Lyla Payne wraps up two perfect holiday novellas, ties them with a ribbon of romance, and tops them with a light dusting of snow. Perfect to curl up with under the tree. Just add hot cocoa!
Thank you to Bloomsbury Australia for sending me a copy of this book in exchange for an honest review 

These two romantic novellas are sweet, easy reads which are perfect for the holiday season. Though they both don't stray too far from what is the 'expected' NA drama, they are nonetheless sure to appeal to romance readers. From an Irish farm to to a celebrity affair, this book offers two very different settings, although both protagonists experience similar developments before finding their 'mister right'.

I have to admit, in both instances the plot was quite predictable. While there were some surprise twists, especially in the case of Mistletoe and Mr. Right, in all I think from close to the start it was easy to see who Jessica would end up with. Her relationship with Brennan seemed really stiff, although as a character I think she had her redeeming qualities. I think the point is to show that despite how orderly and intelligent a person may be, they still could end up with the wrong guy. I did sympathise with Jessica's awkwardness at times and tendency to get herself in difficult situations, though the romance which eventuated wasn't really one I was excited about. Perhaps it's because of the relatively short span of pages that the plot develops, but either way I was hoping for more. In Sleigh Bells and Second Chances there was definitely more of a flirtatious vibe, and the band aspect came into play as well, though I didn't really buy into that romance as much as I had hoped to.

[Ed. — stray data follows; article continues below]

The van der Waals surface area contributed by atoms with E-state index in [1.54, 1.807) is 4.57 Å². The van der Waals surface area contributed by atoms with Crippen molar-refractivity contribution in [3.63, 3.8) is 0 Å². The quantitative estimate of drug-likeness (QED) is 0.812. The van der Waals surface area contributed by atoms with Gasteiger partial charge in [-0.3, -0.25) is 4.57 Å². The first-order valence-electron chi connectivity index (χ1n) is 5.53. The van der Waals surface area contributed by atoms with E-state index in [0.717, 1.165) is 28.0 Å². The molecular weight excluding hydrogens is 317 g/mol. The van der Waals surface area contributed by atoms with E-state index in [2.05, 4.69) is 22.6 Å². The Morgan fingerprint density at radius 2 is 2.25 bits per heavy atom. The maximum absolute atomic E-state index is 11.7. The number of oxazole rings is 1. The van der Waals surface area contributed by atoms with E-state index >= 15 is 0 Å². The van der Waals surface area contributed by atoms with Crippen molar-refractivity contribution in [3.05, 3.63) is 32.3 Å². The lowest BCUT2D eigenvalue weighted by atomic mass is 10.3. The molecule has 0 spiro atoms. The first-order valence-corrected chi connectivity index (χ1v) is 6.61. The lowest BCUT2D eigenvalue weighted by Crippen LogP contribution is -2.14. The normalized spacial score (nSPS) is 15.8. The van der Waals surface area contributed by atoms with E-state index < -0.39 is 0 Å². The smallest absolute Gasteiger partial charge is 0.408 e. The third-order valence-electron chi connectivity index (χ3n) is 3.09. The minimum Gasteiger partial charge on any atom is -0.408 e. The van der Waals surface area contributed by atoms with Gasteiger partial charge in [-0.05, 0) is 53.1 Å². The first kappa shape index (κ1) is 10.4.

In all, despite the mediocrity of these books for me personally, I think that in the hands of a different reader looking for a couple of short romantic stories in the holiday season they would be more enjoyable. 

Year of Mistaken Discoveries by Eileen Cook
Released: 25th February 2014
Published by: Simon and Schuster
Genre: YA Contemporary
Source: Publisher
Pages: 272
My Rating: 4 of 5 stars
As first graders, Avery and Nora bonded over a special trait they shared: they were both adopted. Years later, Avery is smart, popular, and on the cheerleading squad, while Nora spends her time on the fringes of school society, wearing black, reading esoteric poetry, and listening to obscure music. They never interact...until the night Nora approaches Avery at a party, saying it's urgent. She tells Avery that she thought she found her birth mom, but it turned out to be a cruel lie. Avery feels for Nora, but returns to her friends at the party. Then Avery learns that Nora overdosed on pills.

Left to cope with Nora's loss and questioning her own actions, Avery decides to honor her friend by launching a search for her own birth mother. Aided by Brody, a friend of Nora's who is also looking for a way to respect Nora's legacy, Avery embarks on an emotional quest. But what she's really seeking might go far deeper than just genetics.
Thank you to Simon and Schuster Australia for sending me a copy of this book in exchange for an honest review 

A bond between best friends is a special one - which makes it all the more devastating when it ends. In Year of Mistaken Discoveries, Eileen Cook does not only explore the repercussions of losing someone who you can relate to in one of the deepest possible ways, but finding the essence of who you are, and who you are meant to be.